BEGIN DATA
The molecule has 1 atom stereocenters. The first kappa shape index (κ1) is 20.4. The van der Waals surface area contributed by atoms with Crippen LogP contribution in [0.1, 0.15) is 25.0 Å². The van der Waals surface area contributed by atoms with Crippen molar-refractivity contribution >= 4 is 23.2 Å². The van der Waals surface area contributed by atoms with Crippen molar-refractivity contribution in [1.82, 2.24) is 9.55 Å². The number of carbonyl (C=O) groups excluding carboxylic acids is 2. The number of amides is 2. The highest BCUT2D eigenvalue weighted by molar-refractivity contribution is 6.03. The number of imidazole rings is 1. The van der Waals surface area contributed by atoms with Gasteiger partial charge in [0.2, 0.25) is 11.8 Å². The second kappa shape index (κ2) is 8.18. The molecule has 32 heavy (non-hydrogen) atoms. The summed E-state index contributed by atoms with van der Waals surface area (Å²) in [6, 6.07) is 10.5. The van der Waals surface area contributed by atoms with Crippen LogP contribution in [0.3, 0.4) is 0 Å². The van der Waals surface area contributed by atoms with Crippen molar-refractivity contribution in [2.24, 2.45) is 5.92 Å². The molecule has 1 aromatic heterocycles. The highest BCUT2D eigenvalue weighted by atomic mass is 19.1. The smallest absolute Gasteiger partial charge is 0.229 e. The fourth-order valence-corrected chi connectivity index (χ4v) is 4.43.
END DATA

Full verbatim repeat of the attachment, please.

The molecule has 1 atom stereocenters. The first kappa shape index (κ1) is 20.4. The van der Waals surface area contributed by atoms with Crippen LogP contribution in [0.1, 0.15) is 25.0 Å². The van der Waals surface area contributed by atoms with Crippen molar-refractivity contribution >= 4 is 23.2 Å². The van der Waals surface area contributed by atoms with Crippen molar-refractivity contribution in [1.82, 2.24) is 9.55 Å². The number of carbonyl (C=O) groups excluding carboxylic acids is 2. The number of amides is 2. The highest BCUT2D eigenvalue weighted by molar-refractivity contribution is 6.03. The number of imidazole rings is 1. The van der Waals surface area contributed by atoms with Gasteiger partial charge in [0.2, 0.25) is 11.8 Å². The second kappa shape index (κ2) is 8.18. The molecule has 32 heavy (non-hydrogen) atoms. The summed E-state index contributed by atoms with van der Waals surface area (Å²) in [6, 6.07) is 10.5. The van der Waals surface area contributed by atoms with Crippen LogP contribution in [0.3, 0.4) is 0 Å². The van der Waals surface area contributed by atoms with Crippen molar-refractivity contribution in [2.24, 2.45) is 5.92 Å². The molecule has 1 aromatic heterocycles. The highest BCUT2D eigenvalue weighted by atomic mass is 19.1. The smallest absolute Gasteiger partial charge is 0.229 e. The fourth-order valence-corrected chi connectivity index (χ4v) is 4.43.